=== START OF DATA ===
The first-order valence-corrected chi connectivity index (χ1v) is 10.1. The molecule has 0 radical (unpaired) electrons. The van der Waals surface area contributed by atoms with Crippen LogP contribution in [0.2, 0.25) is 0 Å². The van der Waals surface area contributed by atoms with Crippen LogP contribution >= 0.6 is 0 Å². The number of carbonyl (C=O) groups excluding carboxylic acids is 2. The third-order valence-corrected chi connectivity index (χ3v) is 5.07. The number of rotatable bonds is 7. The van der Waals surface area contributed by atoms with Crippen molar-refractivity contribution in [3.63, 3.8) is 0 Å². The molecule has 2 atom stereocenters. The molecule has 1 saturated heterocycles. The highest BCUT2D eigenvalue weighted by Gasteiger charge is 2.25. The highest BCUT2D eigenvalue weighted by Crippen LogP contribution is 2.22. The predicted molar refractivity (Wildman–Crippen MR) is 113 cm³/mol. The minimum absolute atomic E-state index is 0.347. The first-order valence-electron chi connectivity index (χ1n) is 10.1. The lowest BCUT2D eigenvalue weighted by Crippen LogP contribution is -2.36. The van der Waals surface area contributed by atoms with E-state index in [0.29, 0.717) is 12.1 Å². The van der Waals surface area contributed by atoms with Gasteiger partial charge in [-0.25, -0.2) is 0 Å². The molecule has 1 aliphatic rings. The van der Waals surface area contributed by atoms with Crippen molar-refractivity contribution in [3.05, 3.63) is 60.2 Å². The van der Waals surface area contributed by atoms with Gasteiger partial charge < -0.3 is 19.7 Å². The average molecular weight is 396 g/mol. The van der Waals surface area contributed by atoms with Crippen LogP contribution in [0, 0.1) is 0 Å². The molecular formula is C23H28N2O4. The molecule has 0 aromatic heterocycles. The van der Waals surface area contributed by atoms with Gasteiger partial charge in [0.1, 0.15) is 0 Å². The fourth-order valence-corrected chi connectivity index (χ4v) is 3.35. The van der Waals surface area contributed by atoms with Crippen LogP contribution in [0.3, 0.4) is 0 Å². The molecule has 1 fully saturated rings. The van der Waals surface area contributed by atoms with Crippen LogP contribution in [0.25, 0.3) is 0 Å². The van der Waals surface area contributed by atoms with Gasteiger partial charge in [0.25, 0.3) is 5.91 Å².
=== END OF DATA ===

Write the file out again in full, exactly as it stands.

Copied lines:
The first-order valence-corrected chi connectivity index (χ1v) is 10.1. The molecule has 0 radical (unpaired) electrons. The van der Waals surface area contributed by atoms with Crippen LogP contribution in [0.2, 0.25) is 0 Å². The van der Waals surface area contributed by atoms with Crippen LogP contribution >= 0.6 is 0 Å². The number of carbonyl (C=O) groups excluding carboxylic acids is 2. The third-order valence-corrected chi connectivity index (χ3v) is 5.07. The number of rotatable bonds is 7. The van der Waals surface area contributed by atoms with Crippen molar-refractivity contribution in [3.63, 3.8) is 0 Å². The molecule has 2 atom stereocenters. The molecule has 1 saturated heterocycles. The highest BCUT2D eigenvalue weighted by Gasteiger charge is 2.25. The highest BCUT2D eigenvalue weighted by Crippen LogP contribution is 2.22. The predicted molar refractivity (Wildman–Crippen MR) is 113 cm³/mol. The minimum absolute atomic E-state index is 0.347. The first-order valence-electron chi connectivity index (χ1n) is 10.1. The lowest BCUT2D eigenvalue weighted by Crippen LogP contribution is -2.36. The van der Waals surface area contributed by atoms with E-state index in [0.29, 0.717) is 12.1 Å². The van der Waals surface area contributed by atoms with Gasteiger partial charge in [-0.25, -0.2) is 0 Å². The molecule has 1 aliphatic rings. The van der Waals surface area contributed by atoms with Crippen molar-refractivity contribution in [3.05, 3.63) is 60.2 Å². The van der Waals surface area contributed by atoms with Gasteiger partial charge < -0.3 is 19.7 Å². The average molecular weight is 396 g/mol. The van der Waals surface area contributed by atoms with Crippen LogP contribution in [0, 0.1) is 0 Å². The molecular formula is C23H28N2O4. The molecule has 0 aromatic heterocycles. The van der Waals surface area contributed by atoms with Gasteiger partial charge in [0.1, 0.15) is 0 Å². The fourth-order valence-corrected chi connectivity index (χ4v) is 3.35. The van der Waals surface area contributed by atoms with Crippen LogP contribution in [0.3, 0.4) is 0 Å². The molecule has 1 fully saturated rings. The van der Waals surface area contributed by atoms with Crippen LogP contribution in [0.25, 0.3) is 0 Å². The van der Waals surface area contributed by atoms with Gasteiger partial charge in [0.25, 0.3) is 5.91 Å².